Wednesday, May 8, 2013

Grasslands & Cities

Clear grasslands and cities are the least unique of the terrain types in OD&D. Most of the cities and towns sit in grassland hexes, and grasslands are the most numerous single type of hex. They provide the default background against which the other hex types stand out.

The list of "basic animal" encounters gives us a listing of animal types including spiders, scorpions, lions, boars, weasels, toads, apes, ants, centipedes, snakes and beetles. A note tells us that animals will "usually be of the giant variety," which means we have a world populated by giant scorpions and giant toads. Lions, boars and apes don't need to be giant as badly as the ants and spiders do in order to be threatening encounters.

It is somewhat strange to have the toads and centipedes and snakes and apes all in the clear grassland; of course they're all available in other types of terrain as well, but this table is the only one that makes up "clear" land encounters. Judging from the terrain, the animals may be better picked as wanderers from nearby areas: apes from the jungle, giant frogs from the swamps, giant scorpions out of the deserts and so on. Except in the northwest and southeast corners, almost every grassland hex is less than 3 hexes (1 day of travel) from a forest, swamp or mountain hex, so this is always workable. Perhaps giant ants (with suitable underground caverns) and some types of snake are "native" to the grasslands but little else.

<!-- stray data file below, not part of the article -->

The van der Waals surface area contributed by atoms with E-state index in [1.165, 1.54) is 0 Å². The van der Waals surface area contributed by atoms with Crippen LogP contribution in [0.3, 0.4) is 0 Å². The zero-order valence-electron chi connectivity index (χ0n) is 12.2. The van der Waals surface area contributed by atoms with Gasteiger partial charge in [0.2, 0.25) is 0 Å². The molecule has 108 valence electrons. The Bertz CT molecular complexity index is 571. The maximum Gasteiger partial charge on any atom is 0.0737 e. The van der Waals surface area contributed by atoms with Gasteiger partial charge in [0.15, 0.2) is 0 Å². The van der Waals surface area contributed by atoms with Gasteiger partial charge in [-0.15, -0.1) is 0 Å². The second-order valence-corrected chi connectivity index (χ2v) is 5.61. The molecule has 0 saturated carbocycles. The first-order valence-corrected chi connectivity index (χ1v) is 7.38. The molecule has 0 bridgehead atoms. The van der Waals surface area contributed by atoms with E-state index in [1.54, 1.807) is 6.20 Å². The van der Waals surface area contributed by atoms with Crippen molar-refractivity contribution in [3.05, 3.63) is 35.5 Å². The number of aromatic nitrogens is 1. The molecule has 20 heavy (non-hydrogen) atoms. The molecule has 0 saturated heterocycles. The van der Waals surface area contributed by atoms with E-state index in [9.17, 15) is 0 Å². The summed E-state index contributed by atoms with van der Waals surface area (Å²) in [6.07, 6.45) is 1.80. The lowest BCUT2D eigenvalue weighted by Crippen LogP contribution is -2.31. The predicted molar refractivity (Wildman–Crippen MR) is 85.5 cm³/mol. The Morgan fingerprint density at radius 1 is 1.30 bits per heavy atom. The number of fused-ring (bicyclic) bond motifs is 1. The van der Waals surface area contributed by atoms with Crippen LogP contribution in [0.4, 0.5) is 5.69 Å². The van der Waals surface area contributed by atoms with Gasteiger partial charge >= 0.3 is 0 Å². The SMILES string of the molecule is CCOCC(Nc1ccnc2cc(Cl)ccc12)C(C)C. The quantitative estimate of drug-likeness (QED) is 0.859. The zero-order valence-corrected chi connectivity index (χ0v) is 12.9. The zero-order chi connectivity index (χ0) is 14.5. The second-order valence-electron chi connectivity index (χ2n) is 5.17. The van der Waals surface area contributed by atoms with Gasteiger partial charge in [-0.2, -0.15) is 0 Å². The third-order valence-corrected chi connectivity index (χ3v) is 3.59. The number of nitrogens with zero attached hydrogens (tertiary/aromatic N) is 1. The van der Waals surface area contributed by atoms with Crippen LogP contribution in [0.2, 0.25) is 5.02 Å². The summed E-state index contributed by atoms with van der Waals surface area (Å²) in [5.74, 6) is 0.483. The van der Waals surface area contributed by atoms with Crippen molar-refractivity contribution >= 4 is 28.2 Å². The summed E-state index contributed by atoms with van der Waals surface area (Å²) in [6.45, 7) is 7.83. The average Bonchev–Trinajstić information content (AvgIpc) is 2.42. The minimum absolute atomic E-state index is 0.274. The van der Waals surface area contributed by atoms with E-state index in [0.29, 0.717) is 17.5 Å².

The map gives us no indication of roads through the grasslands. If there are paths between the towns indicated, they must pass through forests or over mountains except for two towns in the center area. One of those towns is the only town on a river, which is a natural fit for the main commercial city of this region. Looking at the layout again, the five towns in the center of the map are relatively well protected by castles on different sides, and it is possible that the four closest ones form the only kingdom in the territory. Alternatively, the city in the woods could be an elven city and the others are the human cities that trade with it. Each town outside of the core five is somewhat peripheral to the map and may be more of an outpost or a frontier town.